Jamf Pro allows you to enable an LDAP Proxy. Enabling an LDAP Proxy creates a secure tunnel to allow traffic to pass between Jamf Pro and an LDAP directory service. For example, if your environment uses a firewall, an LDAP Proxy can be used to allow a directory service on an internal network to pass information securely between the directory service and Jamf Pro.
The LDAP Proxy is hosted by the Infrastructure Manager, a service that is managed by Jamf Pro. After you install an instance of the Infrastructure Manager, Jamf Pro allows you to enable an LDAP Proxy if you have an LDAP server set up in Jamf Pro. For more information, see Jamf Infrastructure Manager Instances.
Note: The LDAP Proxy that is hosted on the Infrastructure Manager is not the same service as the open source NetBoot/SUS/LP server. For more information about the open source NetBoot/SUS/LP server, see the following webpage: https://github.com/jamf/NetSUS/tree/master/docs .
When using the LDAP Proxy, the Jamf Infrastructure Manager can be customized for incoming access by any available port 1024 or greater. The port used must be opened, inbound, on your firewall and also on the computer on which the Infrastructure Manager is installed. The recommended port is 8389 for communication between your Jamf Pro server and the Infrastructure Manager.
Note: The Infrastructure Manager does not currently respect network proxy settings configured in the host operating system or in Java. Therefore, the Infrastructure Manager must be enrolled with Jamf Pro and receive its initial configuration on a network that does not require connection via an outbound proxy. Unless a firewall rule is created to allow the Infrastructure Manager to connect to Jamf Pro without using an outbound proxy, the Infrastructure Manager will not receive LDAP configuration updates or be able to notify Jamf Pro that it is operational. It will still be able to receive the inbound LDAP lookup requests from Jamf Pro, however.
For communication between the Infrastructure Manager and an LDAP directory service, your LDAP server’s regular incoming port is used. This port is specified in the LDAP server’s configuration in Jamf Pro. The most common configurations are port 389 for LDAP and port 636 for LDAPS. This communication occurs between the Infrastructure Manager in the DMZ and an internal LDAP directory service only.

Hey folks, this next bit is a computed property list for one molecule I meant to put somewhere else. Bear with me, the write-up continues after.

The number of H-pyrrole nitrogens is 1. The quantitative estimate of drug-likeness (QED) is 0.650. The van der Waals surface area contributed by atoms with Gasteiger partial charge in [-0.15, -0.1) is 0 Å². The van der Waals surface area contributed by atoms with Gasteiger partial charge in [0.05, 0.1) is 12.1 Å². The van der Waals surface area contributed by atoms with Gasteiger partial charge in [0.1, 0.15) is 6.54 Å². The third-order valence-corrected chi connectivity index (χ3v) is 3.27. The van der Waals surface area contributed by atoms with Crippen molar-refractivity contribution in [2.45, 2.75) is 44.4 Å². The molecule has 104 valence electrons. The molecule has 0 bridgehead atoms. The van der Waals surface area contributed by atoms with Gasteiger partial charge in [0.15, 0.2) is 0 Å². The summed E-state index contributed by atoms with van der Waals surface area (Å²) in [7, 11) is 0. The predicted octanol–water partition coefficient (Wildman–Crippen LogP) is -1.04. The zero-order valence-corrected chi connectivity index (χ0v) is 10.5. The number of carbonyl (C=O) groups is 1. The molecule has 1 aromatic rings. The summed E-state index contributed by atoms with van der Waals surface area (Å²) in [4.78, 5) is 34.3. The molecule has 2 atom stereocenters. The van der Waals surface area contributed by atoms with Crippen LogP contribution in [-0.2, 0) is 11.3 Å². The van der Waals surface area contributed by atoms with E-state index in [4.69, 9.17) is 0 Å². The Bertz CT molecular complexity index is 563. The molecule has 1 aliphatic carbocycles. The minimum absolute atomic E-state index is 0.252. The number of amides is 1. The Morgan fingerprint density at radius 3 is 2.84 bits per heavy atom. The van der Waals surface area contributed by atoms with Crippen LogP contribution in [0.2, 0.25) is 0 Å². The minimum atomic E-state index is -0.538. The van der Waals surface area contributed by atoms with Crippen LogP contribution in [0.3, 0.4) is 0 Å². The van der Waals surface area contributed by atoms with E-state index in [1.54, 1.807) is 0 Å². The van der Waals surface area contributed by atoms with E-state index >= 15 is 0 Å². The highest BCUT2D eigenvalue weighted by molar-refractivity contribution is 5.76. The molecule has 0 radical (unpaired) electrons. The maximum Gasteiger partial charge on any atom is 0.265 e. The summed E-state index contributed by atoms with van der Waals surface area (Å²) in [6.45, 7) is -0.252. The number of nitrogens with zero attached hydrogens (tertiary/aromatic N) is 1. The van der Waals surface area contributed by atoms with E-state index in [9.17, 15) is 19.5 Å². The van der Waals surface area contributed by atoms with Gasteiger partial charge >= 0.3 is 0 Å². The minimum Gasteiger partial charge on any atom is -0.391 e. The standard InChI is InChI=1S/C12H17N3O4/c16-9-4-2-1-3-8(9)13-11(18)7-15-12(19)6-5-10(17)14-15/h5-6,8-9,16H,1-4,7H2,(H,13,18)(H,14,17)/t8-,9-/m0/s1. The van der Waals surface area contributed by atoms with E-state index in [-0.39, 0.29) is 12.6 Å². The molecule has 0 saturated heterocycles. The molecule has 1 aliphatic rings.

Note: If your environment is hosted in Jamf Cloud and uses Network Access Translation (NAT), you can configure the Jamf Infrastructure Manager to ensure successful communication between the Infrastructure Manager and Jamf Pro. For more information, see the Configuring the Jamf Infrastructure Manager to Use Network Address Translation (NAT) Knowledge Base article.
When using Jamf Pro hosted on Jamf Cloud, the necessary external IP addresses for Jamf Cloud must be allowed inbound to the Infrastructure Manager. For more information, see the Permitting Inbound/Outbound Traffic with Jamf Cloud Knowledge Base article.
Note: Internal domain addresses (for example, .local, .company, or .mybiz) are not supported at this time. The Infrastructure Manager must be resolvable to the external Jamf Pro server.
For more information about network communication and the connections initiated between the Infrastructure Manager and Jamf Pro, see the Network Ports Used by Jamf Pro Knowledge Base article.
To configure an LDAP Proxy, you need the following:
Configuring the LDAP Proxy
Log in to Jamf Pro.
In the top-right corner of the page, click Settings .
Click System Settings.
Click LDAP Servers .
Click the LDAP Server to which you want to assign an LDAP Proxy.
Select the Enable LDAP Proxy checkbox.
Select the proxy server to use.
The proxy binding address is automatically populated based on the server you select.
Enter a port number.